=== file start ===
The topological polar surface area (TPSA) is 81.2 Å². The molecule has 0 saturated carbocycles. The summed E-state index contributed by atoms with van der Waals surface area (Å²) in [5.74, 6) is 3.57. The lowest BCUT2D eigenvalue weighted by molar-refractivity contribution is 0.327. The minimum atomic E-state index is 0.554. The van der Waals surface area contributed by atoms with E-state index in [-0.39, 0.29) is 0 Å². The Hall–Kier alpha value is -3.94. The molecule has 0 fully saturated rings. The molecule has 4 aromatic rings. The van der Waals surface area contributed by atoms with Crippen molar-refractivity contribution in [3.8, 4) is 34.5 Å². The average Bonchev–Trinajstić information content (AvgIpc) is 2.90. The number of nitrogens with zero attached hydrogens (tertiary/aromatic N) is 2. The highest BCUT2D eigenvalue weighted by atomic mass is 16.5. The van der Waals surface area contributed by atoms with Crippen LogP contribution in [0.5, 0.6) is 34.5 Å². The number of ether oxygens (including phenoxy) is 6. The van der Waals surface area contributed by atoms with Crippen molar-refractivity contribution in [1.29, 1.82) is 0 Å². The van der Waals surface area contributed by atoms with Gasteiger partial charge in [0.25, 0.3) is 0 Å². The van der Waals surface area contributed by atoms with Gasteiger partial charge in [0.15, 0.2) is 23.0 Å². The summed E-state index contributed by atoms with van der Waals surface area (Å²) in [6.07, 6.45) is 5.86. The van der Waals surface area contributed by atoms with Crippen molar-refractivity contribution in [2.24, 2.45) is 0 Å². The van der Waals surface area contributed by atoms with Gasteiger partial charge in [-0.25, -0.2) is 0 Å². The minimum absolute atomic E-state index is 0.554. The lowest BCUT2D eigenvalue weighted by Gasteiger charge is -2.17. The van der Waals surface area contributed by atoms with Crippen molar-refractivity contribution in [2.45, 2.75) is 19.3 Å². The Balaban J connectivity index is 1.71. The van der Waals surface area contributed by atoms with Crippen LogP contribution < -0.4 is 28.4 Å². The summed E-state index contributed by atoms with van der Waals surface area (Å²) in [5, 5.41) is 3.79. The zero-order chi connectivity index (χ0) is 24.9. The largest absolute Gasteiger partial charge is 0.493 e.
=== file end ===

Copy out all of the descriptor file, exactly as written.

The topological polar surface area (TPSA) is 81.2 Å². The molecule has 0 saturated carbocycles. The summed E-state index contributed by atoms with van der Waals surface area (Å²) in [5.74, 6) is 3.57. The lowest BCUT2D eigenvalue weighted by molar-refractivity contribution is 0.327. The minimum atomic E-state index is 0.554. The van der Waals surface area contributed by atoms with E-state index in [-0.39, 0.29) is 0 Å². The Hall–Kier alpha value is -3.94. The molecule has 0 fully saturated rings. The molecule has 4 aromatic rings. The van der Waals surface area contributed by atoms with Crippen molar-refractivity contribution in [3.8, 4) is 34.5 Å². The average Bonchev–Trinajstić information content (AvgIpc) is 2.90. The number of nitrogens with zero attached hydrogens (tertiary/aromatic N) is 2. The highest BCUT2D eigenvalue weighted by atomic mass is 16.5. The van der Waals surface area contributed by atoms with Crippen LogP contribution in [0.5, 0.6) is 34.5 Å². The number of ether oxygens (including phenoxy) is 6. The van der Waals surface area contributed by atoms with Crippen molar-refractivity contribution in [1.29, 1.82) is 0 Å². The van der Waals surface area contributed by atoms with Gasteiger partial charge in [0.25, 0.3) is 0 Å². The van der Waals surface area contributed by atoms with Gasteiger partial charge in [0.15, 0.2) is 23.0 Å². The summed E-state index contributed by atoms with van der Waals surface area (Å²) in [6.07, 6.45) is 5.86. The van der Waals surface area contributed by atoms with Crippen molar-refractivity contribution in [2.24, 2.45) is 0 Å². The van der Waals surface area contributed by atoms with Gasteiger partial charge in [-0.25, -0.2) is 0 Å². The minimum absolute atomic E-state index is 0.554. The lowest BCUT2D eigenvalue weighted by Gasteiger charge is -2.17. The van der Waals surface area contributed by atoms with Crippen molar-refractivity contribution in [2.45, 2.75) is 19.3 Å². The Balaban J connectivity index is 1.71. The van der Waals surface area contributed by atoms with Crippen LogP contribution < -0.4 is 28.4 Å². The summed E-state index contributed by atoms with van der Waals surface area (Å²) in [5, 5.41) is 3.79. The zero-order chi connectivity index (χ0) is 24.9. The largest absolute Gasteiger partial charge is 0.493 e.